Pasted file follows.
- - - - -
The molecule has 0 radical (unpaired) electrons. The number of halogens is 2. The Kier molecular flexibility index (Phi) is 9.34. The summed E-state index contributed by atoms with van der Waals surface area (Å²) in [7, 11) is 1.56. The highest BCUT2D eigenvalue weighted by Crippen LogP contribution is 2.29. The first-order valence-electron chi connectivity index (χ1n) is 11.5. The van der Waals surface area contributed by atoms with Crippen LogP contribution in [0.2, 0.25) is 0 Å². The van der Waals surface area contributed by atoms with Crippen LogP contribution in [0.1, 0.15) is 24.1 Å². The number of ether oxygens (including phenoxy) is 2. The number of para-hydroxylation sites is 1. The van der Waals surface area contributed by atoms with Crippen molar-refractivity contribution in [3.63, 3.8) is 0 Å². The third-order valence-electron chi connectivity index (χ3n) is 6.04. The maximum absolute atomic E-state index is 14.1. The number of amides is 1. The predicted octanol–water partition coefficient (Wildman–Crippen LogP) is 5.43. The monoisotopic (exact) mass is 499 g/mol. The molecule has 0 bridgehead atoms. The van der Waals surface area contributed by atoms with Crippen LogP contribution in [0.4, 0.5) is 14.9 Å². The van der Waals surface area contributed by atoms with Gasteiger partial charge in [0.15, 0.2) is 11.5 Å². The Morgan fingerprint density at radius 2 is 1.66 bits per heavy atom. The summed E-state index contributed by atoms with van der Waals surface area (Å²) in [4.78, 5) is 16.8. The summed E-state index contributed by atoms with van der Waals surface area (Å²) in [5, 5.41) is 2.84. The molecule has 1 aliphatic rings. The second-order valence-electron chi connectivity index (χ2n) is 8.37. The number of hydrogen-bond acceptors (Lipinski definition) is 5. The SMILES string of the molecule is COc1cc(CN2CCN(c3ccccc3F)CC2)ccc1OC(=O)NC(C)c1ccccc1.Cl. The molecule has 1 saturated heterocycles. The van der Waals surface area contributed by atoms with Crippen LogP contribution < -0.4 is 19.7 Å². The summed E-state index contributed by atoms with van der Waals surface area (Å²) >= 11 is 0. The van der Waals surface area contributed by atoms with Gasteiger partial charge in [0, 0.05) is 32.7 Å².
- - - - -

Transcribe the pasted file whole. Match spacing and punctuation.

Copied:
The molecule has 0 radical (unpaired) electrons. The number of halogens is 2. The Kier molecular flexibility index (Phi) is 9.34. The summed E-state index contributed by atoms with van der Waals surface area (Å²) in [7, 11) is 1.56. The highest BCUT2D eigenvalue weighted by Crippen LogP contribution is 2.29. The first-order valence-electron chi connectivity index (χ1n) is 11.5. The van der Waals surface area contributed by atoms with Crippen LogP contribution in [0.2, 0.25) is 0 Å². The van der Waals surface area contributed by atoms with Crippen LogP contribution in [0.1, 0.15) is 24.1 Å². The number of ether oxygens (including phenoxy) is 2. The number of para-hydroxylation sites is 1. The van der Waals surface area contributed by atoms with Crippen molar-refractivity contribution in [3.63, 3.8) is 0 Å². The third-order valence-electron chi connectivity index (χ3n) is 6.04. The maximum absolute atomic E-state index is 14.1. The number of amides is 1. The predicted octanol–water partition coefficient (Wildman–Crippen LogP) is 5.43. The monoisotopic (exact) mass is 499 g/mol. The molecule has 0 bridgehead atoms. The van der Waals surface area contributed by atoms with Crippen LogP contribution in [0.4, 0.5) is 14.9 Å². The van der Waals surface area contributed by atoms with Gasteiger partial charge in [0.15, 0.2) is 11.5 Å². The Morgan fingerprint density at radius 2 is 1.66 bits per heavy atom. The summed E-state index contributed by atoms with van der Waals surface area (Å²) in [4.78, 5) is 16.8. The summed E-state index contributed by atoms with van der Waals surface area (Å²) in [5, 5.41) is 2.84. The molecule has 1 aliphatic rings. The second-order valence-electron chi connectivity index (χ2n) is 8.37. The number of hydrogen-bond acceptors (Lipinski definition) is 5. The SMILES string of the molecule is COc1cc(CN2CCN(c3ccccc3F)CC2)ccc1OC(=O)NC(C)c1ccccc1.Cl. The molecule has 1 saturated heterocycles. The van der Waals surface area contributed by atoms with Crippen LogP contribution < -0.4 is 19.7 Å². The summed E-state index contributed by atoms with van der Waals surface area (Å²) >= 11 is 0. The van der Waals surface area contributed by atoms with Gasteiger partial charge in [0, 0.05) is 32.7 Å².